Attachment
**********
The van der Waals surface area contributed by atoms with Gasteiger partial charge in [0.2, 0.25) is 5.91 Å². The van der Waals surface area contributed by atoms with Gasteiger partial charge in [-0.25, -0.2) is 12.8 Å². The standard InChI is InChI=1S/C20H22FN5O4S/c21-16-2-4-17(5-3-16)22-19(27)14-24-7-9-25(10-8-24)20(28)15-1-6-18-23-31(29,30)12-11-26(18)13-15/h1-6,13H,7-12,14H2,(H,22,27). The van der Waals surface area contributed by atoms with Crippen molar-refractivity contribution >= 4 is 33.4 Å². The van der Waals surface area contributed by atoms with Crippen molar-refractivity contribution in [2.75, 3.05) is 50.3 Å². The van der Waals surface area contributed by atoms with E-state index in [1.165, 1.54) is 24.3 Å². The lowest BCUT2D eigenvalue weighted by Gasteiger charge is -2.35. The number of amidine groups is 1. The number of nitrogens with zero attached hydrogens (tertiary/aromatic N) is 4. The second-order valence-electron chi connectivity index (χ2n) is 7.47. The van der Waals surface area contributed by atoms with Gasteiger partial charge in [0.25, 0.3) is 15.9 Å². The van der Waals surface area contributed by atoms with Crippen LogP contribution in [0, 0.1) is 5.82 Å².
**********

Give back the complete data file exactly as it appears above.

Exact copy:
The van der Waals surface area contributed by atoms with Gasteiger partial charge in [0.2, 0.25) is 5.91 Å². The van der Waals surface area contributed by atoms with Gasteiger partial charge in [-0.25, -0.2) is 12.8 Å². The standard InChI is InChI=1S/C20H22FN5O4S/c21-16-2-4-17(5-3-16)22-19(27)14-24-7-9-25(10-8-24)20(28)15-1-6-18-23-31(29,30)12-11-26(18)13-15/h1-6,13H,7-12,14H2,(H,22,27). The van der Waals surface area contributed by atoms with Crippen molar-refractivity contribution >= 4 is 33.4 Å². The van der Waals surface area contributed by atoms with Crippen molar-refractivity contribution in [2.75, 3.05) is 50.3 Å². The van der Waals surface area contributed by atoms with E-state index in [1.165, 1.54) is 24.3 Å². The lowest BCUT2D eigenvalue weighted by Gasteiger charge is -2.35. The number of amidine groups is 1. The number of nitrogens with zero attached hydrogens (tertiary/aromatic N) is 4. The second-order valence-electron chi connectivity index (χ2n) is 7.47. The van der Waals surface area contributed by atoms with Gasteiger partial charge in [0.25, 0.3) is 15.9 Å². The van der Waals surface area contributed by atoms with Crippen LogP contribution in [0, 0.1) is 5.82 Å².